To plant the beans, I turned back the sheeting, removed a few small potatoes that had been left over from last year and had sprouted. Then I roughly churned the soil with my fork before raking it flat. This took around 25 minutes. As usual.

Spacing out the bamboo canes roughly evenly I put two plants at the base of each pole. Two rows of seven. For now I will not bend the two rows together. Actually, I didn’t have time to do that work, but I didn’t think it was necessary right now anyway. In future I will, when the brand start to climb.

One other job to do before leaving was to feed Elvis. I had a visitor join me at the worker tonight from home. Sat in the foldable chair watching me dig and plant. They fed Elvis and made certain age was okay and had company.

Another beautiful evening

Beautiful blue sky, another warm and light evening. Spring is definitely here. This is a view of the main house as you would see just to the right of the path upon entering through the main gate. I pass this every time I walk into the ground on my way to the walled garden allotments.

There is nobody around again. The staff have left for the evening and I only expected to see a few allotment holders and the allotment cat, Elvis.

Spent some time trimming the borders. Sat with Elvis for a while. That’s all. Nice and easy.

Grass cutting with the pheasants

Tonight was a fantastic evening. The sun has been out all day, I had left work early and finished off the day at home so I was able to miss the rush hour and be ready to leave for the allotment at a sensible time. And there were helpers tonight!

When we arrived, with my Dad and the little one in tow (plus little scooter for scooting outside the main grounds), we immediately went to find Elvis and feed her a big sachet of cat food.

Elvis appeared and looked hungry as usual. I was a little worried we might find her trapped inside a klosh like we did the other day, but happily, she was ok this time.

While grandad and the little one sorted out the garden cat, and watched the two pheasants strutting around on one of the empty plots, I had enough time to quickly mow the edges of my allotment. Just one quick run around with the petrol mower! It only took 5 minutes and looked a lot better after the small effort.

Tomorrow, we will nip down again to install a small trellis and transplant the tayberry that has been hiding in my temporary (long) plot for two years. I have finally finished enough border in my main plot to be able to transplant it. This year I hope to get a truck full of tayberries out of this plant.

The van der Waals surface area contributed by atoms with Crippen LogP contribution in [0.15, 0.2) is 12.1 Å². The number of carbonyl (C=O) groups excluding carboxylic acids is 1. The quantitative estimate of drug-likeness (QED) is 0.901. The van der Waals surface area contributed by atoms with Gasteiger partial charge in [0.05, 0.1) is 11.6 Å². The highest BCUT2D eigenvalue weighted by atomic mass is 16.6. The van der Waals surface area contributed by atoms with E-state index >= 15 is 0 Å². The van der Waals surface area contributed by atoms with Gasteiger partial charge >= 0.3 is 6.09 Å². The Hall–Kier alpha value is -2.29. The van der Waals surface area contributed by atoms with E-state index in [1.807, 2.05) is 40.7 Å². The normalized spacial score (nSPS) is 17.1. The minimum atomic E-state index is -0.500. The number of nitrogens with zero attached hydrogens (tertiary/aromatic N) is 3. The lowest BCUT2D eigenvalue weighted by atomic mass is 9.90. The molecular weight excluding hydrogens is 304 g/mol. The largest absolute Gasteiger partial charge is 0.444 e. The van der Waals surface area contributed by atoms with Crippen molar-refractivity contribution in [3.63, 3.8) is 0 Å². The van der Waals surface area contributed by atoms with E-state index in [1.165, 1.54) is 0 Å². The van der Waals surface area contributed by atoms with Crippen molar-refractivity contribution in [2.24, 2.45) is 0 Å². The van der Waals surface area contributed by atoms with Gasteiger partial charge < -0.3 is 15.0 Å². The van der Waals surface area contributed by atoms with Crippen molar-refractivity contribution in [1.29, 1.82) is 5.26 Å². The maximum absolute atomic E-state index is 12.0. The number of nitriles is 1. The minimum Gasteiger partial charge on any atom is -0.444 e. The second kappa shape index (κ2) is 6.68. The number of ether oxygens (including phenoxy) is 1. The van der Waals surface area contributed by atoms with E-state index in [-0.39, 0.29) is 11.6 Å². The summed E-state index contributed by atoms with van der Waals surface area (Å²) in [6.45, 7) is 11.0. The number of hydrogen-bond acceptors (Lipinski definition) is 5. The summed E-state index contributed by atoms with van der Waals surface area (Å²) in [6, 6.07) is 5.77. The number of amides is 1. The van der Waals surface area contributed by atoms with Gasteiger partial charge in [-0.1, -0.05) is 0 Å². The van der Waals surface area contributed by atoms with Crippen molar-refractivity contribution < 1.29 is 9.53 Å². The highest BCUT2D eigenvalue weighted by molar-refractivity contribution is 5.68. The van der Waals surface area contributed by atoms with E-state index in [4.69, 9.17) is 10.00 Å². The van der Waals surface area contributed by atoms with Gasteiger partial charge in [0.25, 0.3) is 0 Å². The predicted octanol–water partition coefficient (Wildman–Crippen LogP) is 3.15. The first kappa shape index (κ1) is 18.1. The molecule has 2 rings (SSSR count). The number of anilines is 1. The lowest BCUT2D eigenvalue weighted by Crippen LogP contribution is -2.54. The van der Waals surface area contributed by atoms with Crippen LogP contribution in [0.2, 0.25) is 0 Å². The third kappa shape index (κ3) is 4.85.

My neighbour’s colourful tulip plot

Out of the four sides to my allotment, this part is the best, and out of all of the allotment plots, this one is by far the most advanced and colourful!

It amounts to one eighth of the perimeter to my allotment. This small plot is how it should be done.

While we were there today several things happened. Nothing to do with my allotment though. Not yet. I’m still getting the seedlings ready.

First, Elvis was around. She was sitting on a plot at the far side of the garden and ran to meet us when we arrived. She was fed a whole sachet of cat food.

Second, a large helicopter flew in and landed nearby (it looked like the royal helicopter again). I’ve seen it fly around here before and as it came into land it circled the main house and flew over the walled garden.

Third, there’s another allotment meeting at the end of this month … Something else for the calendar. Continued management of the walled garden allotment by the new sub-committee.

After our short ‘observation’ visit of the allotment we returned into the village and took the little one to the play area. It was a warm day and we ended it by sitting on the park bench eating ice-cream. It wasn’t such a difficult day.

Film crew, Robin, rhubarb and Elvis

As I parked the car outside the grounds tonight, Elvis the cat was waiting. This is exceptionally strange! Elvis has never ever gone this far away from her usual place inside the grounds. There can only be one reason, she is starving and had gone looking for food.